Rhodochrosite is a manganese carbonate mineral. Extant analyses by Browning (1890) and Frondel and Bauer (1955) show that the studied specimens have between 75 and 95 mole % MnCO3; most are calcian. However, relatively few specimens have been analyzed, and local solid solution limits of Zn, Fe, and Mg are unstudied. Frondel and Bauer (1955) reported a local miscibility gap between calcite and rhodochrosite between 40 and 75 mole % MnCO3, but Frondel (1972) reported a solid solution series with "only a small central gap" between calcite and rhodochrosite.
Rhodochrosite was first reported from Franklin by Browning (1890). It is known from both deposits, but may have been more common at Franklin.
Rhodochrosite occurs in small (<1 cm) rhombohedral crystals which may have curved faces. It occurs as massive material, druses, late-stage coatings, and components of vein assemblages. The color is commonly strong pink but grades through light pink to nearly white, and much material may be misidentified as calcite or kutnahorite. Altered material can have a chalky appearance. Rhodochrosite cannot be reliably distinguished from kutnahorite or manganoan calcite by visual examination. Frondel and Bauer reported densities varying from 3.5-3.6 g/cm3. Rhodochrosite has a perfect rhombohedral cleavage, not always evident in fine-grained material, and a vitreous luster. There is no discernible fluorescence in ultraviolet. Rhodochrosite is best differentiated from kutnahorite using X-ray methods. Some Franklin rhodochrosite and manganoan calcite specimens were included in the thermal studies of Kulp et al. (1949).
At Franklin, rhodochrosite is known as massive material, and fine crystals occur associated with willemite and with fluorite.
The preponderance of the preserved specimen material is from veins. Rhodochrosite is a common constituent of the carbonate veins at Franklin, associated with willemite, dolomite, and serpentine and providing very attractive specimens. Frondel (1972) has noted that kutnahorite, rhodochrosite, and calcite may coexist in a single veinlet; [Dunn] has not observed this association. Some rhodochrosite occurs as the pink carbonate mineral commonly associated with pyrochroite; some of this material may be manganoan calcite.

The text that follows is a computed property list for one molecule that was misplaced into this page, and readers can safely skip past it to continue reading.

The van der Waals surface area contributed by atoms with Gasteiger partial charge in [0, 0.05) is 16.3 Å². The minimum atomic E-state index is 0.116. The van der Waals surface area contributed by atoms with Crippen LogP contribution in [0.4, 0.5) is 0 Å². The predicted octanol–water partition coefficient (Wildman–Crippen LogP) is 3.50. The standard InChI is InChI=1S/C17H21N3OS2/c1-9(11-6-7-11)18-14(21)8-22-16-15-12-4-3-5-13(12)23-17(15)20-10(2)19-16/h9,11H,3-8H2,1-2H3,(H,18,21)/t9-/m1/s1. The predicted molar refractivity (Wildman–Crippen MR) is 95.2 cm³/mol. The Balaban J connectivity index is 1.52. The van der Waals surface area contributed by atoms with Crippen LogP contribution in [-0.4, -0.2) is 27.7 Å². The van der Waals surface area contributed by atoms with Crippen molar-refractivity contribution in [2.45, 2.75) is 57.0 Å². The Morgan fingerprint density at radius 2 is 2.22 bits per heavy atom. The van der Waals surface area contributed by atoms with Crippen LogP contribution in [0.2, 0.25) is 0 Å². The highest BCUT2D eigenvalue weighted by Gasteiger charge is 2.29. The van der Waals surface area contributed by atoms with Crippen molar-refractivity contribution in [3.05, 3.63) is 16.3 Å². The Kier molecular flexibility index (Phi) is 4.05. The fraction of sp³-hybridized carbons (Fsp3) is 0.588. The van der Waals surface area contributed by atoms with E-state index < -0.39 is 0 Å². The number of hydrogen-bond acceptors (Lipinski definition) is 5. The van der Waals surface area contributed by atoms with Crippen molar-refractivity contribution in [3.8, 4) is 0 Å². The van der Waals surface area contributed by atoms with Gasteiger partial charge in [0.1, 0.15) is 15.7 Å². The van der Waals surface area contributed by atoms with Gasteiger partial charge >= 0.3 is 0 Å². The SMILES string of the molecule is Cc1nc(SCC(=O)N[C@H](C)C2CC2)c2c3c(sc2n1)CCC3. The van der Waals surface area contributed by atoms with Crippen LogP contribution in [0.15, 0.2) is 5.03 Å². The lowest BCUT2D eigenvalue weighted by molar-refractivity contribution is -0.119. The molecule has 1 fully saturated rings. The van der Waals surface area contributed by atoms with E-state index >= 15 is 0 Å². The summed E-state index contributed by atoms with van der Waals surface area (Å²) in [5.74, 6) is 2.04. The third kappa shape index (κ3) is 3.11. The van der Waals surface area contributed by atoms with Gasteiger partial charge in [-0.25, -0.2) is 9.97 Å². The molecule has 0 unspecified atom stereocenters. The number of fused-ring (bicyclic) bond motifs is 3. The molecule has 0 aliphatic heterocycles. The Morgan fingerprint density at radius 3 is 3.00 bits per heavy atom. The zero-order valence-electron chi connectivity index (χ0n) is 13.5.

At Sterling Hill, as at Franklin, rhodochrosite is chiefly a vein mineral, occurring commonly with willemite and with serpentine, especially in the north orebody and the lower reaches of the mine, where calcite, sphalerite, and other minerals are associated. (Dunn, 1995)

 Location Found: Franklin and Ogdensburg
 Year Discovered: 1813
 Formula: MnCO3
 Essential Elements: Carbon, Manganese, Oxygen
 All Elements in Formula: Carbon, Manganese, Oxygen
 IMA Status: Approved
 To find out more about this mineral at minDat's website, follow this link   Rhodochrosite

Dunn, Pete J. (1995). Franklin and Sterling Hill New Jersey: the world's most magnificent mineral deposits. Franklin, NJ.: The Franklin-Ogdensburg Mineralogical Society. p.613

Frondel, Clifford (1972). The minerals of Franklin and Sterling Hill, a checklist. NY.: John Willey & Sons. p.73

The Picking Table References
 PT Issue and PageDescription / Comment
V. 63, No. 1 – Spring 2022, pg. 20Fluorescent Rhodochrosite From the Sterling Mine, Ogdensburg, New Jersey, Earl R. Verbeek and Paul H. Shizume
View IssueV. 10, No. 2 - August 1969, pg. 11Mineral Notes - Rhodochrosite/Manganosite
View IssueV. 7, No. 2 - August 1966, pg. 13The Minerals of Sterling Hill 1962-65 by Frank Z. Edwards - Rhodochrosite

Rhodochrosite crystal sprays on Sterling Hill ore
Rhodochrosite crystal sprays (pink) on Sterling Hill ore. Non-fluorescent micro mineral, field of view about 4 mm. Photo by JVF.

Rhodochrosite, willemite crystals and minor calite from Franklin, NJRhodochrosite, willemite crystals and minor calite from Franklin, NJ under shortwave UV Light
Rhodochrosite (pink), willemite crystals (green) and minor calite from Franklin, NJ. From the collection of, and photo by Robert A. Boymistruk.
Rhodochrosite, willemite crystals and minor calite from Franklin, NJ under shortwave UV light. The willemite fluoresces green and the calcite red-orange, rhodochrosite is non-fluorescent. From the collection of, and photo by Robert A. Boymistruk.

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